Dampier to Derby

I am writing from Quondong Point on the Dampier Peninsula North of Broome. Our last Hinchy.org update seems like an eternity ago, we have covered so much ground and done so much.
One leaving Shark Bay, we were headed to Exmouth to await the arrival of the repaired main sail and to sail the idyllic coral waters of Exmouth Gulf. The sail did arrive but the expected trip didn’t eventuate. After days of frustration, caused mainly by the failure of Toll Transport to deliver the sail at the address in Perth, we finally got it back. Rigging the main halyard down through the inside of the mast proved to be a cow of a job. It took 6 hours, most of which consisted of inventing different ways of getting a fine leader down through the mast to draw the big one through. Once up and running, we sat for another couple of days, looking forward to the promised abatement of the ever-present fresh Easterly winds. Every day or so, the bureau of meteorology would add another couple of days to the current run of winds. Finally, getting worried about the amount of time we had left before we needed to be in Derby for work, we left Exmouth, bound for Dampier.
Dampier was experiencing a different weather pattern. One that included rain. The fresh water was welcome as it gave the car and boat a much needed rinse. After a day of provisioning and preparation, we launched at the public ramp in Hampton Harbour and left the car and trailer at the Dampier Transit Caravan Park for safe keeping.
Sundown at Enderby IslandWe spent 6 nights in the Dampier Archipelago, visiting a myriad of islands and secluded coves. The Archipelago is extensive and we really only explored the Western half, sailing out as far as Rosemary Island to the North. We experienced dead calms, fresh breezes and all points in between. Only one day was overall too windy to sail much and even that was spent in a wonderful bay that saw us catch plenty of fish and squid. The beauty of the area is somewhat spoilt by the profusion of ships in the area. A great many of the vessels are strange looking beasts, straight out of some futuristic movie. They no doubt service some aspect of the off-shore oil and gas fields but we could only speculate on the exact purpose they serve.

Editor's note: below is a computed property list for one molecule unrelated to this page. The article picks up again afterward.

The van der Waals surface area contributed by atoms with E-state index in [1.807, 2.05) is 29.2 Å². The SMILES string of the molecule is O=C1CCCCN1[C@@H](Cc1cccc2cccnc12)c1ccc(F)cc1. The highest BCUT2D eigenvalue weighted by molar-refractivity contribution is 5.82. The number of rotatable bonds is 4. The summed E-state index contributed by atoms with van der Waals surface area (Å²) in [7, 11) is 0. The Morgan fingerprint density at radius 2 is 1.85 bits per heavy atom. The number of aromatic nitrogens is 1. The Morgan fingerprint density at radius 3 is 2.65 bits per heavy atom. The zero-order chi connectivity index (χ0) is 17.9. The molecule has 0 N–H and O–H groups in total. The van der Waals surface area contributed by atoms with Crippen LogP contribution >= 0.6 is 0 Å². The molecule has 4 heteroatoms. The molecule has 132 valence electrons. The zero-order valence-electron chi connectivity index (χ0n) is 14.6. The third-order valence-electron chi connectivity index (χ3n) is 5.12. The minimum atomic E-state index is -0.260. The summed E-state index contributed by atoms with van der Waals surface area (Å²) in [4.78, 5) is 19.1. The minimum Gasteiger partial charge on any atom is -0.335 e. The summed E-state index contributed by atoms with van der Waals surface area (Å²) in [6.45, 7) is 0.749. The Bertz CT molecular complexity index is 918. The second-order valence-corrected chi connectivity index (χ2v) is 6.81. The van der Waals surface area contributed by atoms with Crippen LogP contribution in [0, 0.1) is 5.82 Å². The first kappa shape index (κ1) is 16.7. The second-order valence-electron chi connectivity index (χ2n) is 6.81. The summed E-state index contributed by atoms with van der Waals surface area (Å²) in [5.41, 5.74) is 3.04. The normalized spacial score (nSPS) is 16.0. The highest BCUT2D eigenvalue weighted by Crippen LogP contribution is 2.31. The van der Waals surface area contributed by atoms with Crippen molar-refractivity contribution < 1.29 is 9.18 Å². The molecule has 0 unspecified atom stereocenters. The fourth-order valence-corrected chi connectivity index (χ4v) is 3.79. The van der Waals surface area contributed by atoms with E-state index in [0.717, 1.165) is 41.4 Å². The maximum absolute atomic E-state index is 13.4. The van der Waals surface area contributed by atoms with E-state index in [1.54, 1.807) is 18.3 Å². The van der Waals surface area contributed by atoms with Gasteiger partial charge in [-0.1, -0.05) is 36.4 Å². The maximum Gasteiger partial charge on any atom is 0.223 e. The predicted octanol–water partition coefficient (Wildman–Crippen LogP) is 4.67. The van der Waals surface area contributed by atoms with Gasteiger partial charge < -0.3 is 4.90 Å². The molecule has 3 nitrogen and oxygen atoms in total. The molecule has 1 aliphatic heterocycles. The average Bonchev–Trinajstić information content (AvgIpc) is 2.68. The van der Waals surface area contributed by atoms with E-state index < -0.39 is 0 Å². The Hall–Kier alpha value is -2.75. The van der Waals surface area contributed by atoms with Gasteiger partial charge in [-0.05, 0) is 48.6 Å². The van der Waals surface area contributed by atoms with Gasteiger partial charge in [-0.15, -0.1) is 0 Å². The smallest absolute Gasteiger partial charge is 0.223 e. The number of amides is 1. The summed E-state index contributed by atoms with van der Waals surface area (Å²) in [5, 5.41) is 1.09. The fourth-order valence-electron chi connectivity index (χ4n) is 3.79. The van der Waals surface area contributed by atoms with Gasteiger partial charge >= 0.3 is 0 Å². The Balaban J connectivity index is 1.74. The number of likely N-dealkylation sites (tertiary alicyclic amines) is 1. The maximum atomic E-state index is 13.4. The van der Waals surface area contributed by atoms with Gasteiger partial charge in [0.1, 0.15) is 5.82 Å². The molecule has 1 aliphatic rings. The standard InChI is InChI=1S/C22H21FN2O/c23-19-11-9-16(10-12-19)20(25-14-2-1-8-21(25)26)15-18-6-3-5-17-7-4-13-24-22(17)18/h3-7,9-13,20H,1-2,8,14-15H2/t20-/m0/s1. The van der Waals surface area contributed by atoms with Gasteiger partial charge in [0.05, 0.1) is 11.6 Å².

Terry with a spangled emperor - Karratha BayThere are many wonderful bays out amongst the islands. Some of these harbour “beach shacks”, elaborate affairs with lots of rubber matting pathways, incredibly creative out-houses and decorated with lots of seashells, floats and bits of old rope. We got to see some of these get-ways in action because we were sailing over the June long weekend and the Karratha locals came out in force to frolic on the clear sands, consume the amounts of alcohol that the Pilbara demands of people and show off the sort of boats only mine workers can afford. It was heartening to see so many people having so much fun that was inclusive of the whole family unit.
By the time we pulled Sandpiper out of the water, we had honed up our sailing skills, gained a lot of confidence in dealing with all sorts of weather and tides and lost a healthy amount of weight through good diet and lots of exercise. We felt that maybe we had “done Dampier” but in hindsight, I feel that there may well be another Dampier trip in us yet.
From Dampier, we headed to Derby, stopping only at 80 Mile Beach for 2 nights to fish for threadfin salmon. The fish were uncooperative but the beauty and peace of the place worked its usual magic and we had a thoroughly relaxing time.